Janet on changes to family violence legislation
I'm very pleased to rise to speak to the Family Law Amendment (Family Violence and Other Measures) Bill 2017. The epidemic of family violence in this country is reaching crisis point. It sometimes feels like we can't go more than a few hours without hearing of a woman who's been murdered by a member of her family or hearing of a story of a woman and her children being terrorised by their partner and father. Indeed, it was only a couple of weeks ago that four out of seven of the top stories on The Age website—four out of seven—were of women murdered by men, three of them by their current partner or ex-partner. We know that domestic and family violence doesn't discriminate. It affects people from every walk of life. It disproportionately affects women. We know that domestic and family violence is the No. 1 cause of homelessness for women and their children. We know that one woman is killed per week, on average, by a current or former partner.
So we need to say it like it is: this is an epidemic. Women and their children are being terrorised in their homes—in the place where we expect to feel the safest. Yet in the 2018 budget there was no new funding to tackle sexual assault and male violence in the home. We still don't have adequate funding for the essential frontline services for people experiencing domestic and family violence—services which cannot keep up with the surge in demand. You would think that, facing such an epidemic of violence, the government would spring into action with a response that matches the scale of the problem.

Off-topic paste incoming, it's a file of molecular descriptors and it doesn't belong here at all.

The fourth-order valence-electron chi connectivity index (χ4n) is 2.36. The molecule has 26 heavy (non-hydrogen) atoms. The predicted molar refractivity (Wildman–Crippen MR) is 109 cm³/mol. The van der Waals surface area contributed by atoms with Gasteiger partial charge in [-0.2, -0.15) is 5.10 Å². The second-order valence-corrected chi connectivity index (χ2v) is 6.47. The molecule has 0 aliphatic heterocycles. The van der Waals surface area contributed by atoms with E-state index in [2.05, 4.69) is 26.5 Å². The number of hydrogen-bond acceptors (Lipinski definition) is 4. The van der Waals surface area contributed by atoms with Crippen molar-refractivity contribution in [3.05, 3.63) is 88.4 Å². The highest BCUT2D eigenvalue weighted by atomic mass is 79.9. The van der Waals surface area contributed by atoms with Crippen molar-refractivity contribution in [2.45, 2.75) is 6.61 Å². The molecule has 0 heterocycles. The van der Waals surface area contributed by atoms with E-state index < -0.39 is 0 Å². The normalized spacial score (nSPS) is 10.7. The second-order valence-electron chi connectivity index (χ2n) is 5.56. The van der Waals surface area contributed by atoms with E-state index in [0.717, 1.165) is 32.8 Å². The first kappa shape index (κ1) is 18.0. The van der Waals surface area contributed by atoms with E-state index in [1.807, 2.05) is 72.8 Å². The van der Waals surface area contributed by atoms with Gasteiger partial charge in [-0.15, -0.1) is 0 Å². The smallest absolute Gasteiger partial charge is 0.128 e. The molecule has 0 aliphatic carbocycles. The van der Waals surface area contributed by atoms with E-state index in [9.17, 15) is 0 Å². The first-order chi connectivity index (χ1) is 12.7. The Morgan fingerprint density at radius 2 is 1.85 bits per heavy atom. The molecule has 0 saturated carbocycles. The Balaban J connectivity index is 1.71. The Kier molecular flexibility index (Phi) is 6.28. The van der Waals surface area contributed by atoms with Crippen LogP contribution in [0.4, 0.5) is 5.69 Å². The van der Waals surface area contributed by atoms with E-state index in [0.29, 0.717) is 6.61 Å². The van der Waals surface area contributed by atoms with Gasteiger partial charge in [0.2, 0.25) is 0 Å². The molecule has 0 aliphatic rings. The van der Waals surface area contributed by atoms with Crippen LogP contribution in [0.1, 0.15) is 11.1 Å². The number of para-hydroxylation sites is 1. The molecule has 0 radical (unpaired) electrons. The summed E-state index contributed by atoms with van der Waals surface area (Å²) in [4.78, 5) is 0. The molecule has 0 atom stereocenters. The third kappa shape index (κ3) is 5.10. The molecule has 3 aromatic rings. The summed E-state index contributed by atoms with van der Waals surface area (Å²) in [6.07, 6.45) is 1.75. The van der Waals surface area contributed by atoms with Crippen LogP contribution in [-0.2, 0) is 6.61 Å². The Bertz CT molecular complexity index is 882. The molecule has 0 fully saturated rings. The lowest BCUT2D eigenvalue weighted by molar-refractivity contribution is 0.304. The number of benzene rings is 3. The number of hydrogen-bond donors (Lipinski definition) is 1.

Instead, what have we got from the Turnbull government? We have an amendment to the Family Law Act that has no increase in resources for its implementation. There is a lot of good in this bill. The aims of this bill are good. But the practical effect of this bill will shift the existing cumbersome workload from one court that has more work than it can handle to another court, and without any extra resourcing. You cannot solve the epidemic of family violence by passing some amendments to a bill without investing resources into implementation. Indeed, the Law Council of Australia has said that because this bill doesn't come with any increased funding to state and territory courts, the changes proposed: (1) are unlikely to have any practical effect; and (2) may result in list blow-outs in the children's courts. This is what this bill is going to achieve. This is what not increasing resourcing to family violence ends up achieving: next to nothing.
The Greens want to see our courts and legal aid services appropriately resourced. They must be appropriately resourced to adapt to the changes proposed by this bill. On top of that, the officers of the court must be appropriately trained in family law. They must also be trained so they can appropriately interact with children and young people, many of whom have experienced trauma. This requires extra resourcing, but extra resourcing is not there as part of the legislation. Changing elements of the law, as proposed in this bill, is a positive step, but it is largely redundant if the courts and the legal services are not given the resources they need to implement the changes and to do their jobs properly.
One woman is killed per week, on average, by a current or former partner. We must strive to honour their memories through action, and that means investing in the legal services, investing in the crisis centres and preventive programs that save lives, and improving and investing in the legal system and the courts to ensure that survivors of family violence are given the safety and the justice that they deserve.